Wednesday, 12 June 2013

Budding entrepreneurs deliver on new mobile app for the District

The District has long been an area with a booming tech start-up industry and a vibrant entrepreneurial scene.

And local young African Americans are taking advantage of the rapidly expanding opportunities, developing tech LLCs, support groups and ventures to nurture their dreams.
Enter Ron Cade and Adrienne Sheares, two budding entrepreneurs who this week launched a delivery service mobile app for the Washington area.

Urban Delivery allows users to request carriable items for pickup or purchase and then have them delivered. Need your dry cleaning picked up before a business meeting but can’t get away? Urban Delivery will send a bike messenger to bring it to you. Need a small item, say an iPhone charger, bought and delivered? Tap the app on your iPhone or Android-powered device and request a courier.
Sheares, 26, a graduate of Spelman College, used her experience in communications to create the app. She and Cade met while playing on a kickball team and worked on the app for seven months last year. She said the idea started with a question.

“Since everything is pretty instant in our world with social media, why can’t you get the things you want in the physical world on demand?” Sheares said.

Cade is a 26-year-old graduate of Morehouse College and a bike enthusiast, so much so that he has a tattoo of a fixed gear bike on his right arm. That same bike is the logo for Urban Delivery.

Cade shared his thoughts and expectations for Urban Delivery with The Root DC.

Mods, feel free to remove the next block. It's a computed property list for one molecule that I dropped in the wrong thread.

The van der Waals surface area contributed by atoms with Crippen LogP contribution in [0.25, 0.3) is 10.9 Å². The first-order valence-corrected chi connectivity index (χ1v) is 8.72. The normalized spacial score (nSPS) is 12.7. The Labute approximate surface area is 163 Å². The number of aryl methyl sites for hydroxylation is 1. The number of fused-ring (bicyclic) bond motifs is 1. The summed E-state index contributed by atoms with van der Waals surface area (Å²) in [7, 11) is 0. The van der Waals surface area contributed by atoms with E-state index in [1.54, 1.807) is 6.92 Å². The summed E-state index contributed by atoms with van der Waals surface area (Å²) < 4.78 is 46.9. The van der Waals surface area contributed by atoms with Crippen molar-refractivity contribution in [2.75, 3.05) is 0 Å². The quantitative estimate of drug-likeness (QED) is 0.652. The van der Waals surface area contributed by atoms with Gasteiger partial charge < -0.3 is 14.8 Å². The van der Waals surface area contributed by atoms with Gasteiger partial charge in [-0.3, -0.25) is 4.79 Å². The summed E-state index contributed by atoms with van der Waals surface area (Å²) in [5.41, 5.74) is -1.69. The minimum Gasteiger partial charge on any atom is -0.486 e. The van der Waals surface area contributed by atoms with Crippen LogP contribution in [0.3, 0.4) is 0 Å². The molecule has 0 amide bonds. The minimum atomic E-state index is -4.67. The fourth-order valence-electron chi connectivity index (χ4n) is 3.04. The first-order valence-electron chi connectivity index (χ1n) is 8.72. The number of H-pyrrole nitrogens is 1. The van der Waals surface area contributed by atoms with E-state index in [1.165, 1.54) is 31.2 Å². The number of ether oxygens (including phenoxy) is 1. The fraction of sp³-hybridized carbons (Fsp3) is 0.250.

For those not in the tech world, how would you explain the process, the different stages of developing this app?
We started off with the idea of what we wanted it to be and then looked at basically the infrastructure of apps now and what the capabilities were, and then we just brought in people to build it.

Sheares referred to you as a serial entrepreneur. Why do you think entrepreneurship is so important?
I think entrepreneurship is important in general because it changes the world. That sounds really broad but if there weren’t entrepreneurs and creative people we’d be kind of stuck with what corporations give us, what really big companies give us, what big institutions give us.

Entrepreneurship is cool because it gives — you can have any idea you want and you can bring it light and people can enjoy it and use it and get value out of it. Entrepreneurship is like art.

What challenges, if any, did you two face along the way?
Not being a technical guy myself [and] Adrienne not being a technical girl. I wouldn’t say it was too challenging. We were able to bring ourselves up to speed and had some really good developers.

What advice would you give to others interested in developing their own start-ups?
If you have an idea, just start taking steps in the direction and just try to build it out. I mean, there’s not really a limit on what you can do. It’s corny advice, because it’s the same advice everybody gives, but I think if you want to do something just get started and the rest of the pieces will fall in place.

Source: Washington Post

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